Lynn Breedlove

Scotland Report #1 from Lynn Breedlove

user image 2019-08-13
By: SD Network
Posted in: Self-Direction Worldwide

Scotland Report #1: An International Brainstorming Session of Self-Direction Advocates

-Lynn Breedlove

On August 8, I participated in a half-day brainstorm of 23 self-direction (SD) advocates from 9 countries. It was the first time I’d ever been part of a conversation about what’s happening in self-direction around the world.  I began to get a sense of the potential for a Global Self-Direction Community. Here are a few takeaways:

Insights re Specific Countries

North America

  • Ontario, Canada: Ontario is just beginning to scratch the surface of self-direction (“we have a long way to go”); not much SD activity in other Canadian provinces


  • Scotland: A lot of local control in Scotland: 31 different implementation mechanisms for self-direction (and they’re not always consistent with Scotland’s progressive SD legislation)
  • England: People self-directing in England experienced a 40% cut in funding during the last two years - that led to a lot of disillusionment about self-direction
  • Republic of Ireland: There is only one person with I/DD self-directing in the Republic of Ireland (he and his dad were at the meeting), but a new pilot for 150 people is in the works
  • Northern Ireland: In Northern Ireland, the initial self-direction pilot started out well, but then various local authorities turned it into their own distorted versions of self-direction - that’s been discouraging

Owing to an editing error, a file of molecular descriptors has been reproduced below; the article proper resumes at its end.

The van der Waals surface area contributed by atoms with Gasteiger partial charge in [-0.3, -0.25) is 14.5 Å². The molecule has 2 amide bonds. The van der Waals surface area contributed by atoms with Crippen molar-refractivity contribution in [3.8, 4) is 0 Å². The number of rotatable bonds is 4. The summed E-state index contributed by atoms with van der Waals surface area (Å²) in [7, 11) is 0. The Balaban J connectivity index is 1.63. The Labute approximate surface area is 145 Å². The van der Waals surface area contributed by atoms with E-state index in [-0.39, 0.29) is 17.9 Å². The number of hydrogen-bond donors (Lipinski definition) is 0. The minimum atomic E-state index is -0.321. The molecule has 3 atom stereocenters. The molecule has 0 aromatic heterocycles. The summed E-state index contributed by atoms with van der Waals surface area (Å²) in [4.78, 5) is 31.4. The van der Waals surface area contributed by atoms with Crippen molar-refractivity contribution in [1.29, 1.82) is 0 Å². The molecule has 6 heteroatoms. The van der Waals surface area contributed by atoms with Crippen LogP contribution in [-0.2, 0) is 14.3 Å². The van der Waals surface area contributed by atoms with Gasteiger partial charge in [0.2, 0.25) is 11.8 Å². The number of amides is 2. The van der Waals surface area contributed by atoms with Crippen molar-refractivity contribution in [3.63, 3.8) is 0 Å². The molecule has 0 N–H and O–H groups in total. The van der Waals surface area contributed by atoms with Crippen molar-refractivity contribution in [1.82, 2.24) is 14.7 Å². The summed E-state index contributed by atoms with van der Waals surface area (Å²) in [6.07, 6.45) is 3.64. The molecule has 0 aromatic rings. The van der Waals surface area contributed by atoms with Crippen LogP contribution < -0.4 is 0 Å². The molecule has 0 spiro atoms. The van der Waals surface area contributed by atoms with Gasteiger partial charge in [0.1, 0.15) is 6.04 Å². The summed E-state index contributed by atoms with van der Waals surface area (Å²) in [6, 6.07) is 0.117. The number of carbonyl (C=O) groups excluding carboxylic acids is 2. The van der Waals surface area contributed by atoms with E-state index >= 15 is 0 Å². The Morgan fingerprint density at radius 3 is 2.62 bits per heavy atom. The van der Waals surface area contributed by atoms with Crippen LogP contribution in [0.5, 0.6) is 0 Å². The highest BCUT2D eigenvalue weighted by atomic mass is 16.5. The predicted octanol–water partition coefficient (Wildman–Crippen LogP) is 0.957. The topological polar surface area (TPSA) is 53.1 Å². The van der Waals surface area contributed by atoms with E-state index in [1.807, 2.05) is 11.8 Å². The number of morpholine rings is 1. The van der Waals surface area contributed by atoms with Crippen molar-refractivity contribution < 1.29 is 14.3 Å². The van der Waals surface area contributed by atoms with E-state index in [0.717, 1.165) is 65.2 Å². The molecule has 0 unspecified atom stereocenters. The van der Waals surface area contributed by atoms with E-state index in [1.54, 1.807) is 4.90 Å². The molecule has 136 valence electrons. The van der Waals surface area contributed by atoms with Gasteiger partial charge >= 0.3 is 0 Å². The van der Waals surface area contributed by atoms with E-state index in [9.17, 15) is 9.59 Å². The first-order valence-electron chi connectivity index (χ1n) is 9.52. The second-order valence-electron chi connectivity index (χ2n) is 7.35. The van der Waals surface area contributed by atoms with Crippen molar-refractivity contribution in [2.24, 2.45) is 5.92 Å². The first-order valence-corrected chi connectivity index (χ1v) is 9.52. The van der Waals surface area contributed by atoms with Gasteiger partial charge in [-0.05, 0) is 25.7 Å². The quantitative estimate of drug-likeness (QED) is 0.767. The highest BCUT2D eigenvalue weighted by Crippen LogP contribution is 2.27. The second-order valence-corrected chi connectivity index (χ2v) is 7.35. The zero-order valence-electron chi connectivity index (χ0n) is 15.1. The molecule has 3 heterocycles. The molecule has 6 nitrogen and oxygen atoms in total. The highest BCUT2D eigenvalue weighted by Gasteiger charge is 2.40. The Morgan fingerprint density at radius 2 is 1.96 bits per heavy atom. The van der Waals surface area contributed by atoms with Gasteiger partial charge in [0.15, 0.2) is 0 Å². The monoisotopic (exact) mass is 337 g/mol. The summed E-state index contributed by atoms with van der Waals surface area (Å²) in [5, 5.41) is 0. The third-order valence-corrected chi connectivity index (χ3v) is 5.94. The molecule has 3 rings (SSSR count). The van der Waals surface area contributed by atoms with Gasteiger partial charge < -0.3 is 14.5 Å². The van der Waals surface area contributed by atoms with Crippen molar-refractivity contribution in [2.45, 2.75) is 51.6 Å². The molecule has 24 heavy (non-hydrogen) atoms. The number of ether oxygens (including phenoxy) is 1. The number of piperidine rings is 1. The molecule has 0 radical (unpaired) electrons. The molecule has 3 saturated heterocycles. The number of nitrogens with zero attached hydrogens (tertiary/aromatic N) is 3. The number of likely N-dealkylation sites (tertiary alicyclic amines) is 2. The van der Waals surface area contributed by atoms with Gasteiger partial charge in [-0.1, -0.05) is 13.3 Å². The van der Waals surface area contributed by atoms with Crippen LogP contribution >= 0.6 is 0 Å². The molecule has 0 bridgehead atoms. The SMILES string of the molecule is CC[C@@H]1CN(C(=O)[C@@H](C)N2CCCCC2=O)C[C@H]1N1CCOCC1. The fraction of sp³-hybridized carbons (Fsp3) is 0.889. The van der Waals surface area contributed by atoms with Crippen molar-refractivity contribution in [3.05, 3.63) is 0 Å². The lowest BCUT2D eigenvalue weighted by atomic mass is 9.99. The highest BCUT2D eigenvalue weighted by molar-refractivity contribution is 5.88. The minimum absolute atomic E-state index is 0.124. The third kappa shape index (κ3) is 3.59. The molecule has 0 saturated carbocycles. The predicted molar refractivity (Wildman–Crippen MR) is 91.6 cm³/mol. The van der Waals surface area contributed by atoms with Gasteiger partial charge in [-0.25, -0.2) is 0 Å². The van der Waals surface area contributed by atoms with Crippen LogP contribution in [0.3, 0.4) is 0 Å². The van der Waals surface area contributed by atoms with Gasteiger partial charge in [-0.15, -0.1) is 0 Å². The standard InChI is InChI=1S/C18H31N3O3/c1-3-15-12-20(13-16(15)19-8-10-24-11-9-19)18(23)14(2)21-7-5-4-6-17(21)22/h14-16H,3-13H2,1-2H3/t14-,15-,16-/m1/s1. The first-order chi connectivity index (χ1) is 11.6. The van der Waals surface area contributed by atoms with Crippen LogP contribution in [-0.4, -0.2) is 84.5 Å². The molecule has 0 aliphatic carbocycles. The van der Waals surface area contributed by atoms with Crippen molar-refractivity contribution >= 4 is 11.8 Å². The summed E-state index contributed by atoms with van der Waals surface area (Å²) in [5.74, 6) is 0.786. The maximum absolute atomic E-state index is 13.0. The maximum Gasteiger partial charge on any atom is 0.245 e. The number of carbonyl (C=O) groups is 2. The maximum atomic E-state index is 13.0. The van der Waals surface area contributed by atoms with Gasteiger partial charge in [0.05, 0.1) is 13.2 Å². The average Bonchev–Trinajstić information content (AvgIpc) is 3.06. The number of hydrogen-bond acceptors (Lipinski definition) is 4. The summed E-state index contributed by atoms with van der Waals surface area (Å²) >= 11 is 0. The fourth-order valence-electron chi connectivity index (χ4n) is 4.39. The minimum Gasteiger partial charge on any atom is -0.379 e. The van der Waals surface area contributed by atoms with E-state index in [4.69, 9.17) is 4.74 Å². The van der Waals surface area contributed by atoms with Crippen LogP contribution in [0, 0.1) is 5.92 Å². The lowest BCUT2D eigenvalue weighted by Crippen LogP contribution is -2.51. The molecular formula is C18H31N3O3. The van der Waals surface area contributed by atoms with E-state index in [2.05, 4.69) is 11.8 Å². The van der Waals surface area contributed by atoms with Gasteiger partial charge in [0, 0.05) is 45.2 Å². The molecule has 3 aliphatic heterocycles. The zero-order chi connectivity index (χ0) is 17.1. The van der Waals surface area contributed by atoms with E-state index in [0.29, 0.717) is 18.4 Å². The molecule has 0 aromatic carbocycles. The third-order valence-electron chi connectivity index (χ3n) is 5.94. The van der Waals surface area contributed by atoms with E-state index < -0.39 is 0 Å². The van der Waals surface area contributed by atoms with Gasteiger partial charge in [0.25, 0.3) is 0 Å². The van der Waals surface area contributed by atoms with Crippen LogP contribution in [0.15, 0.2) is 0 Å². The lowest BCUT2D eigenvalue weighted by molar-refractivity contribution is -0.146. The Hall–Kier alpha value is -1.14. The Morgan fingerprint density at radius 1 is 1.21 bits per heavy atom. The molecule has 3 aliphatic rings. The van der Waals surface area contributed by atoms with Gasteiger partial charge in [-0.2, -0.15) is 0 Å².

• India: Self-direction is informal in India - it basically involves giving local people a little money and some space to organize, create, and innovate


In Australia, the enabling legislation in the NDIS (National Disability Insurance Scheme) sounds very progressive but they tried to grow from zero to 460,000 people nationwide in two years - that was way too ambitious and there are lots of implementation problems

Worldwide Key Issues, Concerns and Questions raised by the Group

  • People with disabilities are at risk of having “our lives outsourced to government”
  • The “self-direction brand” is at risk of being corrupted
  • “Paid services should always be supplementary and complementary, and not the meaning of life”
  • “If you do the right thing and do it well, you will almost certainly increase cost-effectiveness”
  • How can we stay true to the spirit/essence of self-direction?
  • How can citizens hold government accountable for doing self-direction right?
  • We need to beware of “neoliberalism” (a tendency to assume free-market capitalism will solve everything)*

*in the context of self-direction, I took this to mean that it would be a mistake to assume that all the supports and services people might need will automatically be available in the marketplace - this is especially a problem in rural areas

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